God, Destiny 2. Destiny 2 is so fucking meticulously designed to feel amazing while doing the most inane mmo junk. Every gun has its own unique sounds and animations, even for switching between weapons. The environments are phenomenal. The soundtrack, GOD, it’s so good! And it makes you feel like such a badass while going around clearing endless spawn areas filled with the same repeating enemies! And it’s all drip fed to you in such a way where you don’t ever feel stalled in your quest for better loot and progress, up to the point where you’re too invested to stop the serious grind. Bungie has done an incredible job making this game feel good. TOO GOOD. I can’t stop playing it! I can’t stop playing and I hate myself :sob:

4 Likes

I really liked Outer Wilds intentionally BAD (clunky) game feel. It’s one of the only games that gets movement in space right and actually makes you feel powerless outside of your ship. all the times I thought I was on course to orbit a planet, and just went slammed at full speed into the surface. Good stuff. There are so many destinys and call of dutys in the world that feel great to play and you can kind of just zone out while playing them, but Outer Wilds actually made me think about how I was moving in the space.

12 Likes

I agree that Outer Wilds deserves a place on this list. I also think that Sekiro is an easy contender: the combat’s a bear, but when it starts to click, you feel practically superhuman. Plus grappling from place to place seems like such an important evolution in movement for Fromsoft and makes the game feel so much less robotic and more fluid than earlier entries sometimes did for me.

Finally, Death Stranding. Kojima may be aggressively bad at storytelling, but damn if he hasn’t somehow made carrying things from place to place somehow one of the most compelling things ever. This game has made me as intimately familiar with and invested in the life of Sam Porter Bridges about as much as any video game character ever.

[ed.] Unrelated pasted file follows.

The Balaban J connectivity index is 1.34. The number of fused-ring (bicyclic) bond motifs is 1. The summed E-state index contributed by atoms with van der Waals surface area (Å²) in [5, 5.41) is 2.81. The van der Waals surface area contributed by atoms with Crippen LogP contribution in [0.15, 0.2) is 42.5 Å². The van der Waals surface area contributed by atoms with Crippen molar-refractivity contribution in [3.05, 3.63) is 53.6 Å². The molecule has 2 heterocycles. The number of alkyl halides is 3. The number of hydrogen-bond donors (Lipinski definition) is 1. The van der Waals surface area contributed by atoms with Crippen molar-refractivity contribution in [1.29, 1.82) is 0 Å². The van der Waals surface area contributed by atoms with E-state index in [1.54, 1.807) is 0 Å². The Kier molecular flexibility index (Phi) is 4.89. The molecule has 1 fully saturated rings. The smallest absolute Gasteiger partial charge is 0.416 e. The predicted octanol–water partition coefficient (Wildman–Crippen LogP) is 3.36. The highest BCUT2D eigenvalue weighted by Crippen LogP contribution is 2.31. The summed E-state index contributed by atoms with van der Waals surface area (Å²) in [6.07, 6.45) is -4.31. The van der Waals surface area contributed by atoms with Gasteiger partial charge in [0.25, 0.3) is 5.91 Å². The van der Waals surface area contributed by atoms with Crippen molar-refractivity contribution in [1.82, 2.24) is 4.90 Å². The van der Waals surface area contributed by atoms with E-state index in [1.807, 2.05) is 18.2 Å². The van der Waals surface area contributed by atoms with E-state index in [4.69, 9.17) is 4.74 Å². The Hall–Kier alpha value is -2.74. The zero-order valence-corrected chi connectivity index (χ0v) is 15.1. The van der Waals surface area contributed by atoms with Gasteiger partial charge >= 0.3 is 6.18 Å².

8 Likes

Sekiro whips a cavalry of asses, and exactly 100% of that is indebted to the brilliantly streamlined extension of the Soulsborne architecture. Sekiro is, like, the only game that makes getting caught in stealth not feel like you hit the “game is bad now” button, and if that’s wrong I DON’T WANNA BE RIGHT!

5 Likes

Hands down The Surge 2.

Ever since I got sucked into the genre with Dark Souls i’ve played as many soulslikes as I can find. But i’m always doing the same thing, hiding behind a shield or dodging backwards until I get an opening to attack. The Surge 2 got me out of that boring-ass cycle by adding a couple of quality of life UI tweaks that encouraged me to use the parry/riposte system.

Generally in these games I don’t know what attacks I can parry and so I just don’t try because blocking or dodging is a more reliable solution. Here though I got a handy on-screen prompt telling me when an attack was coming, the prompt telling me right out “you can parry this”. Generally in these games I have trouble with the parry timing because I have to learn every individual animation the enemies have for all their attacks. Here though the UI tells me this is an attack coming from the left, and I know this enemy’s left attack takes this long to do.